It sounds like your little guy might benefit from a gluten-free diet regardless of whether he has celiac or non-celiac gluten intolerance, and I'd definitely encourage you to give the gluten-free diet a good long try once all testing is complete, regardless of test results. But before doing that, seeing a GI doctor (while he is still on gluten) is definitely preferable. Other types of doctors often don't know enough about celiac to even order the right blood tests, even when they are very competant in other areas. We had to go to three different pediatricians before one would even agree to order the celiac panel for my daughter - the first two had the common misconception that all children with celiac are short, whereas my daughter has always been tall for her age - and even once we found a sympathetic doctor and my daughter's blood tests all came back with high positives, he still gave us bad advice. He told us to take her off gluten immediately, even before seeing a GI doctor or doing an endoscopy. Fortunately, I knew from the helpful advice of people on this forum that I should keep her on gluten until the endoscopy was done. That turned out to be crucial for getting confirmation from the endoscopy that gluten really was the problem.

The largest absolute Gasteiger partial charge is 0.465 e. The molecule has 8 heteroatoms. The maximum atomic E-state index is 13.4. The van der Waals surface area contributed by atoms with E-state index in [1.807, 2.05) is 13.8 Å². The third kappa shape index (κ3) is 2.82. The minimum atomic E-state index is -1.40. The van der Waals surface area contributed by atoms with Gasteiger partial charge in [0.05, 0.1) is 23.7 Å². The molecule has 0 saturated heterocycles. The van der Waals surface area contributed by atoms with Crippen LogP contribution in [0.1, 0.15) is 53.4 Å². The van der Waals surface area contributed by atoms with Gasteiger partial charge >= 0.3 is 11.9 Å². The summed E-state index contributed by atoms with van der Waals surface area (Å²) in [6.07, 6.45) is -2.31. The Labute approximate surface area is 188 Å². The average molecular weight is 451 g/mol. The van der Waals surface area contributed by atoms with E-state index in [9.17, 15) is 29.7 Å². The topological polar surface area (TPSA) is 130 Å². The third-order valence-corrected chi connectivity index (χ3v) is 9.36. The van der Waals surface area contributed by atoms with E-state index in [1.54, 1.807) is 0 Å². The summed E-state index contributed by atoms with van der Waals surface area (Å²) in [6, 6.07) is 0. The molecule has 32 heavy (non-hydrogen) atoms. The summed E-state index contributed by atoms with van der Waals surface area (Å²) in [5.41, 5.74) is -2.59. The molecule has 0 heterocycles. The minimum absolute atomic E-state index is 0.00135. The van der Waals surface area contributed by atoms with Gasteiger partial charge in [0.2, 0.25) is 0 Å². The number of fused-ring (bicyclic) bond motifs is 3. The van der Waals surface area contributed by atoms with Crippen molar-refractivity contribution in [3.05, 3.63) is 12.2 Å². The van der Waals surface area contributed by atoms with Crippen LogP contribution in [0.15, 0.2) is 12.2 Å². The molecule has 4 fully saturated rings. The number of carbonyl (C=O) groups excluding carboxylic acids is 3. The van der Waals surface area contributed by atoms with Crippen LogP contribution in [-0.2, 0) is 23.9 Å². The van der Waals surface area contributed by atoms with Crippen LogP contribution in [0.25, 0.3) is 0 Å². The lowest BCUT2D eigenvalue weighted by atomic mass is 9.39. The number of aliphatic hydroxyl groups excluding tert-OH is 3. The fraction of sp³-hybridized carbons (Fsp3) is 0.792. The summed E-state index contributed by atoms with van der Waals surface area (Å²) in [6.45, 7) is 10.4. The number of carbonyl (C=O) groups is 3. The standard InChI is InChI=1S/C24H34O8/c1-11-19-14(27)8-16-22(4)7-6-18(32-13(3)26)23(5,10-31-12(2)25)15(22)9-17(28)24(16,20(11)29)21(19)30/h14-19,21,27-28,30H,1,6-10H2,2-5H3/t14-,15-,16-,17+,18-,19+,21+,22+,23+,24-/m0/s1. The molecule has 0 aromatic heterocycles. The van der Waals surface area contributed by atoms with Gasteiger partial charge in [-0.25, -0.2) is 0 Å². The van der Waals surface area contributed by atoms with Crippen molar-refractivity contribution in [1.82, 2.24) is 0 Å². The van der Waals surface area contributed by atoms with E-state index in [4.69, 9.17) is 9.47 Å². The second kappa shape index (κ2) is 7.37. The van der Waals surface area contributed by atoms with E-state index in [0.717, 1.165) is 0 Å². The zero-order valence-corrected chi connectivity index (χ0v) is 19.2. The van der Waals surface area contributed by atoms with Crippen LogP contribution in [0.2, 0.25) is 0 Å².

Good luck!

In Topic: Low Cholesterol

21 October 2014 - 03:34 AM

I've had low cholesterol in the past too, and it has come up into the normal range since I've been gluten free. I don't have a clear diagnosis either, but had decades of symptoms that improved hugely once I completely eliminated all gluten very strictly. Being gluten- light for years didn't really help that much - it was the last little bit that made all the difference.